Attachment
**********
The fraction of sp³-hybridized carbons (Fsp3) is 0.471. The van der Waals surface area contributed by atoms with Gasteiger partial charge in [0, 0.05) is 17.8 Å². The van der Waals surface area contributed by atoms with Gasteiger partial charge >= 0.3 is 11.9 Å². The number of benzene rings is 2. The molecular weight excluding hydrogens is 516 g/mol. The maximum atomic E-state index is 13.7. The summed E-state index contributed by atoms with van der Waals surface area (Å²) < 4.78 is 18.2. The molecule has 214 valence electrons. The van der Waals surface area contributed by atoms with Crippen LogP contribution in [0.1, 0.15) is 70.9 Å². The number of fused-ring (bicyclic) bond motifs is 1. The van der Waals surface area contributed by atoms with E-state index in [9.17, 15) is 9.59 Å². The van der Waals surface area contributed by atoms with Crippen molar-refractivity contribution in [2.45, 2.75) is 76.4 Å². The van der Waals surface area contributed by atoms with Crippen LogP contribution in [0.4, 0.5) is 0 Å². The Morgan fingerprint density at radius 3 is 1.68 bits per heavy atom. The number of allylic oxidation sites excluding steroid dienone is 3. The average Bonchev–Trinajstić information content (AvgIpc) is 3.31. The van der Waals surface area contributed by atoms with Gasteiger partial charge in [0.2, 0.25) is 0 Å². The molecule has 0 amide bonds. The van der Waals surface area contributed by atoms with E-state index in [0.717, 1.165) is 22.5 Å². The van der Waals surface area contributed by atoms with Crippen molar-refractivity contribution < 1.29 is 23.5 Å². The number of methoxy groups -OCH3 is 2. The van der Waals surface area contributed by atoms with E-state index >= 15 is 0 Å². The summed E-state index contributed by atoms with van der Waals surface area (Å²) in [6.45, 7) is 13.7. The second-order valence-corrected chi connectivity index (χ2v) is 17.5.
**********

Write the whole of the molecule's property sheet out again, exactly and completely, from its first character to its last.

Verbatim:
The fraction of sp³-hybridized carbons (Fsp3) is 0.471. The van der Waals surface area contributed by atoms with Gasteiger partial charge in [0, 0.05) is 17.8 Å². The van der Waals surface area contributed by atoms with Gasteiger partial charge >= 0.3 is 11.9 Å². The number of benzene rings is 2. The molecular weight excluding hydrogens is 516 g/mol. The maximum atomic E-state index is 13.7. The summed E-state index contributed by atoms with van der Waals surface area (Å²) < 4.78 is 18.2. The molecule has 214 valence electrons. The van der Waals surface area contributed by atoms with Crippen LogP contribution in [0.1, 0.15) is 70.9 Å². The number of fused-ring (bicyclic) bond motifs is 1. The van der Waals surface area contributed by atoms with E-state index in [9.17, 15) is 9.59 Å². The van der Waals surface area contributed by atoms with Crippen molar-refractivity contribution in [2.45, 2.75) is 76.4 Å². The van der Waals surface area contributed by atoms with Crippen LogP contribution in [0.4, 0.5) is 0 Å². The Morgan fingerprint density at radius 3 is 1.68 bits per heavy atom. The number of allylic oxidation sites excluding steroid dienone is 3. The average Bonchev–Trinajstić information content (AvgIpc) is 3.31. The van der Waals surface area contributed by atoms with Gasteiger partial charge in [0.2, 0.25) is 0 Å². The molecule has 0 amide bonds. The van der Waals surface area contributed by atoms with E-state index in [0.717, 1.165) is 22.5 Å². The van der Waals surface area contributed by atoms with Crippen molar-refractivity contribution < 1.29 is 23.5 Å². The number of methoxy groups -OCH3 is 2. The van der Waals surface area contributed by atoms with E-state index >= 15 is 0 Å². The summed E-state index contributed by atoms with van der Waals surface area (Å²) in [6.45, 7) is 13.7. The second-order valence-corrected chi connectivity index (χ2v) is 17.5.